According to the industry report, the government’s emission targets for the use of fertilizers are unrealistic

According to the industry report, the government’s emission targets for the use of fertilizers are unrealistic

A new industry-led report suggests that by 2030, Canada’s farmers are likely to achieve only half of the federal government’s target of a 30 percent reduction in fertilizer emissions.

The report, commissioned by Fertilizer Canada and the Canola Council of Canada, examines the impact of a 30 percent reduction in greenhouse gas emissions from the use of nitrogen-based fertilizers on Canadian farms on crop yields and the farm’s financial viability.

The report concludes that it may be possible to reduce emissions from fertilizers by 14 percent by 2030, but that reaching 30 percent “is not realistically achievable without imposing significant costs on Canadian crop producers and potentially damaging financial health.” affecting the Canadian crop production area.”

“I think what (this report) is saying is that the 30 percent reduction target isn’t achievable without jeopardizing production and exports, and that’s what we’ve been saying all along,” said Alberta Wheat general manager Tom Steve and barley commissions.

“It was an arbitrary target set somewhere in government with no way of achieving it.”

Emission target too ambitious: farmers

Ottawa first set its 30 percent target for reducing fertilizer emissions in late 2020 as part of the federal government’s overall climate plan and recently completed a months-long consultation process on it.

According to the government, fertilizer use on Canadian farms increased by 71 percent between 2005 and 2019. In the same period, fertilizer-related emissions of nitrous oxide (a greenhouse gas that is 365 times more potent than carbon dioxide from a global warming perspective) increased by 54 percent in Canada. In 2019 alone, the application of nitrogen fertilizers resulted in 12.75 million tons of greenhouse gas emissions, according to the government – ​​the equivalent of 3.9 million passenger cars.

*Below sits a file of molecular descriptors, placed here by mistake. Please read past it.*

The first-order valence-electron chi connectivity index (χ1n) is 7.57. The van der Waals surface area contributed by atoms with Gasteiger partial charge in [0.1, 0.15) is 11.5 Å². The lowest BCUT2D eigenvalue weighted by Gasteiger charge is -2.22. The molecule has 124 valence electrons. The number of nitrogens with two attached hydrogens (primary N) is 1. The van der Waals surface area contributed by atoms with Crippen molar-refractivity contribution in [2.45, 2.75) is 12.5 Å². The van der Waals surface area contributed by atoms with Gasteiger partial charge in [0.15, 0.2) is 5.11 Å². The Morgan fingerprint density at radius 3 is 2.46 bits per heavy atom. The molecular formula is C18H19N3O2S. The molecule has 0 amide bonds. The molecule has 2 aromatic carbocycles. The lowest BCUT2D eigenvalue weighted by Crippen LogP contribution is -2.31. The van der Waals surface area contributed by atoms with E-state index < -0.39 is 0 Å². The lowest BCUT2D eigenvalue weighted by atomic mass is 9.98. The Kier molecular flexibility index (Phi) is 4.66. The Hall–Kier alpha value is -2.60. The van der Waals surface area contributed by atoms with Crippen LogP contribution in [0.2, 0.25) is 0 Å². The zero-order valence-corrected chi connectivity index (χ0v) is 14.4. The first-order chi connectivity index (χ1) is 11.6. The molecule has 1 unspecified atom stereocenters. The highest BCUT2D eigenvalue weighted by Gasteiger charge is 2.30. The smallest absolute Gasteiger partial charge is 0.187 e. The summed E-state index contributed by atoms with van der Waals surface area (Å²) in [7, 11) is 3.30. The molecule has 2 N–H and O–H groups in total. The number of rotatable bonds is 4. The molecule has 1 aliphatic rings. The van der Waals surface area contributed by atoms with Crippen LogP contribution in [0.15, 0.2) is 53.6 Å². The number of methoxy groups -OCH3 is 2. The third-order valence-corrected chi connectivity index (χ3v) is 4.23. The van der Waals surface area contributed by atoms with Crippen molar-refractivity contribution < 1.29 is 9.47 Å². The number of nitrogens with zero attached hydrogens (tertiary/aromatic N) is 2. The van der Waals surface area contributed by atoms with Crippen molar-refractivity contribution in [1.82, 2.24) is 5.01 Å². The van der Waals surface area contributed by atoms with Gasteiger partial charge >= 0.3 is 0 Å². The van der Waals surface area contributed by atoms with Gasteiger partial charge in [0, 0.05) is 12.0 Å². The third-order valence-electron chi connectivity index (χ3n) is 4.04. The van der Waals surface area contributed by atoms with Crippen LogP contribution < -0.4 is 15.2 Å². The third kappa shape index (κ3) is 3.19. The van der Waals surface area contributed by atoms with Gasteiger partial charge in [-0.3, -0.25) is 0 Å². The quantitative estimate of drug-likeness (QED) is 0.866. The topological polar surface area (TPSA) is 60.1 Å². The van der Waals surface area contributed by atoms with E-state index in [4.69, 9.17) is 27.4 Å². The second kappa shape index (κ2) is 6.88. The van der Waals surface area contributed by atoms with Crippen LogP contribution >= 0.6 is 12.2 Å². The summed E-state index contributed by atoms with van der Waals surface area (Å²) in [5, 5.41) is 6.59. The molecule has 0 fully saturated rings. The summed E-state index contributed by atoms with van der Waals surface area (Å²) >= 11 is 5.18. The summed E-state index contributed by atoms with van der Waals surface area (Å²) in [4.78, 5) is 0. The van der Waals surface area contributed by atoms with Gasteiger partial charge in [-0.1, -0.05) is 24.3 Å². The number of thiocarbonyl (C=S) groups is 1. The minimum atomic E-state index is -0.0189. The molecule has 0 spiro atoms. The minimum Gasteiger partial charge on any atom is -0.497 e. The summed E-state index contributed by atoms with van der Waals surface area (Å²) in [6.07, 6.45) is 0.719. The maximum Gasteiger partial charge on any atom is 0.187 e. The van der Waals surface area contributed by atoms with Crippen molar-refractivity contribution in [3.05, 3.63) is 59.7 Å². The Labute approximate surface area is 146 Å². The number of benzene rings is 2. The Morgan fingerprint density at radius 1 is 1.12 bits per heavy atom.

The government has said its 30 percent target is a target, not a mandatory target. It has also said it believes the target is achievable as many of the technologies and practices needed to reduce emissions from fertilizer use already exist.

Still, farmers have warned the target is overly ambitious, especially at a time when Canada’s agribusiness is being urged to produce more to address global food security fears.

“It’s really taken our minds off what’s needed in our industry, which is to become more efficient, more productive and more competitive,” said Steve.

“Most farmers are already doing everything they can to reduce their use of fertilizers – this is their most expensive input.”

Recommended course of action

Karen Proud, President and CEO of Fertilizer Canada, said there are already a number of industry-accepted best practices when it comes to fertilizer management.

This includes using the right fertilizer for the soil, and applying it at the right time of year and in the right amount.

By helping more farmers become aware of these practices and encouraging them to adopt them, Proud says the industry could potentially achieve a 14 percent reduction in emissions by 2030.

While this is an aggressive goal, she said, it strikes a balance between the needs of the environment and the need for continued increases in food production in the future.

Proud said a 14 percent reduction by 2030 is not economically viable because many of the changes required – like working with a certified crop consultant or conducting soil tests – are costly for the farmer.

“We need to enable farmers to increase their productivity to offset the cost of implementing these best practices,” she said.

“The only way to do that is if you allow them to increase yields or the math won’t work. You cannot ask farmers to invest in practices at a loss.”

Canada announces funding

In February of this year, the federal government announced funding of up to $182.7 million for 12 recipient organizations to provide the On-Farm Climate Action Fund across Canada.

Through the fund, Canadian farmers are eligible for direct support for environmental best practices, including nitrogen fertilizer management, soil sampling and analysis, and equipment modifications for in-field fertilizer application.

Canada has set a goal of achieving net-zero greenhouse gas emissions by 2050.

According to the federal government, the agricultural sector has been responsible for about 10 percent of Canada’s total greenhouse gas emissions annually since 1990.